A short documentary by Al Mayadeen TV on the rise of President Ibrahim Raisi and whether his election will bring a major change to Iran’s strategy in the Middle East and the world. We are translating and publishing this documentary as four parts. This is Part One.
Watch Part Two here
Source: Al Mayadeen Documentaries (YouTube)
Date: August 7, 2021
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(Part 1 start):
Ibrahim and Ismail, (standing) side by side. Sayyed Ibrahim Raisi, President of the Islamic Republic of Iran, and Ismail Qa’ani, head of the Quds Force of the Islamic Revolutionary Guard Corps, during the funeral ceremony of General Qassem Soleimani.
Perhaps this scene did not have special significance back then, but can it now be said that the election of Raisi will bring a major change to Iran’s strategy in the Middle East and the world? The future will answer this question.
This is one of the last encounters between Ibrahim Raisi and Qassem Soleimani. At that time, Raisi was the custodian of the Holy Shrine of Imam Ridha (peace be upon him), one of the largest Islamic compounds in the world. (Located in) the city of Mashhad, which is within the Razavi Khorasan Province, (Mashhad) annually receives more than 30 million people who visit it for ziyarah (pilgrimage) and tourism.
When Raisi was the custodian of the Holy Shrine of Imam Ridha in 2017, he ran in the presidential elections. In that election, Raisi lost to Hassan Rouhani, but he (still) gained many votes, votes that showed the dissatisfaction of a section of Iranian society with Rouhani’s policies.
This dissatisfaction emerged during the second period of Rouhani’s presidency, who faced a social revolution as a result of the general dissatisfaction of the people towards economic issues.
Four years on, and Raisi re-runs for the presidency.
(The overall participation of) the people frustrated with the (deteriorating social and economic) problems in the presidential election was lower compared to previous (elections). However, Raisi gained more votes than the previous round, which at least indicates the hopes that Iranians have placed in him to solve Iran’s problems.
(Iranian Interior Minister Abdolreza Rahmani Fazli:)
‘The percentage of participation (in the presidential election) was 48.8%. Accordingly, Sayyed Ibrahim Raisi has won first place with 17,926,345 votes, and has been elected by our dear people and has gained their confidence to become the head of the executive branch and President of the Republic’.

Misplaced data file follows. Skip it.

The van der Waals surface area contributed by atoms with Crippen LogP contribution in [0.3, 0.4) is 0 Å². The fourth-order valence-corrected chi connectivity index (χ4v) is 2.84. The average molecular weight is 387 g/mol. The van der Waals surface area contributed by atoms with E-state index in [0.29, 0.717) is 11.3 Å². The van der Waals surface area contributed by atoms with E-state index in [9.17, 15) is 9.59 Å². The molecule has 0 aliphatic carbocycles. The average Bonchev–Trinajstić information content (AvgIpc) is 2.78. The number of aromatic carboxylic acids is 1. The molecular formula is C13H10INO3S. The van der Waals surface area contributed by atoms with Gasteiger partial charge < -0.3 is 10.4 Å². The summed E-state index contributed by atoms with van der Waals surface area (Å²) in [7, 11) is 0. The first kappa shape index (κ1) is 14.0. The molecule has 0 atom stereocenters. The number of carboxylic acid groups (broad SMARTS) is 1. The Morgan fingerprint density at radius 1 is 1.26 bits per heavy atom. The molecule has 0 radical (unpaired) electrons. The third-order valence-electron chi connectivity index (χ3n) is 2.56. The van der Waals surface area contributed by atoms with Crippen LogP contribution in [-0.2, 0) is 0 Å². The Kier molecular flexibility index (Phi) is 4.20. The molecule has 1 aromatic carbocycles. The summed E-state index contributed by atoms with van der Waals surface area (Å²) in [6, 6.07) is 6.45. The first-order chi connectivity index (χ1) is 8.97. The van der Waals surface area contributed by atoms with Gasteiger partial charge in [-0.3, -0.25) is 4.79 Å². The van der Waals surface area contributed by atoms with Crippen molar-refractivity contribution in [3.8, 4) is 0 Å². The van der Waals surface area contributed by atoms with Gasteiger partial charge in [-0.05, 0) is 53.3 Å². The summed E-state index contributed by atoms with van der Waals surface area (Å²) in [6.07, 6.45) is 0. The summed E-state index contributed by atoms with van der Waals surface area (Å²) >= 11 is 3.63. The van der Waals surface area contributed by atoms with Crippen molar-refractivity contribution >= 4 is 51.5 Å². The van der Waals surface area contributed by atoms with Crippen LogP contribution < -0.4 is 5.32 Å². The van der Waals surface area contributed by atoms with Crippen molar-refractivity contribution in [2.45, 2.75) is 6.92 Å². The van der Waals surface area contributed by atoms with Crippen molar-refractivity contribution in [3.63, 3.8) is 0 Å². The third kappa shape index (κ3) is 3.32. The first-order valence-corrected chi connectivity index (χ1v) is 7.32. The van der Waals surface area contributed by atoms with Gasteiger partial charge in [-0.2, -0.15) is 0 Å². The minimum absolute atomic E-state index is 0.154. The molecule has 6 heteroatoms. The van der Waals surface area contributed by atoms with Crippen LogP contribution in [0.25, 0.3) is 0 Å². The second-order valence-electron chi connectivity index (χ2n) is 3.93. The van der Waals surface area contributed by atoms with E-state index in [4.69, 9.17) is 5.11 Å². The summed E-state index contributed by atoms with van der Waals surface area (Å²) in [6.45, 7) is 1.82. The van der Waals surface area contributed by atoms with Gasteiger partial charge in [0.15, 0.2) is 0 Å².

With the beginning of the new century of the solar calendar, Raisi was elected as president, at a time when the country was facing numerous economic problems due to the multidimensional economic embargo (imposed) by the US, and the inefficiency of some government agents and officials in setting priorities, which caused a staggering rise in the prices of goods in the country. Moreover, although Iran succeeded in expanding the vaccination (process against Covid-19) to the general public through its own manufactured Covid-19 vaccine, Corona virus is still rapidly spreading (in Iran).
In addition to all these factors, talks between Iran and Western states on the nuclear issue still continue. In the last days of his second term, Rouhani was hoping to reach an understanding and agreement with President Biden, and was hoping for the US to return to the Joint Action Plan agreement. However, the new (US) administration showed stubbornness and intransigence and demanded the reopening of issues that were raised before the nuclear agreement was clinched, such as Iran’s missile program, a request that made the talks more complicated to some extent. Yet, the issue of a Joint Action Plan agreement seems to have bypassed the Iranian government’s policies, and has transformed into a vehicle for targeting the (Iranian) regime.
Considering these circumstances, will there be a significant change in the future of Iran with the start of the new government’s (term) under the leadership of Ibrahim Raisi? And what future awaits Iran with this presidency?
Like Ayatollah Sayyed Ali Khamenei, Sayyed Ibrahim Raisi was born in the Holy city of Mashhad too. He joined the Hawza (Islamic seminary) during his youth.
(President Ibrahim Raisi:)
‘I was 5 years old when my father passed away, he was a clergyman. When he passed away, he had nothing (to leave us) to manage our affairs with. During the first two to three years of my life as a student in the Hawza (Islamic seminary), I had a poor economic situation; I do not remember once buying a kilogram of rice, or half a kilogram of meat. I used to work in the market and spread carpets. I worked in two or three shops, and I used to sell prayer mats, my mother approved of my work there’.
In conjunction with the victory of the Islamic Revolution in Iran, a novel shift occurred in the governing structure of the country. In his twenties, Raisi was elected as representative of the prosecution in the courts of the city of Karaj, located in the suburbs of Tehran. Over the years that followed, he worked as a public prosecutor in western provinces; cities that were close to the war front between Iran and Iraq. Therefore, (Raisi) used to head to the frontlines.
(Part 1 end)
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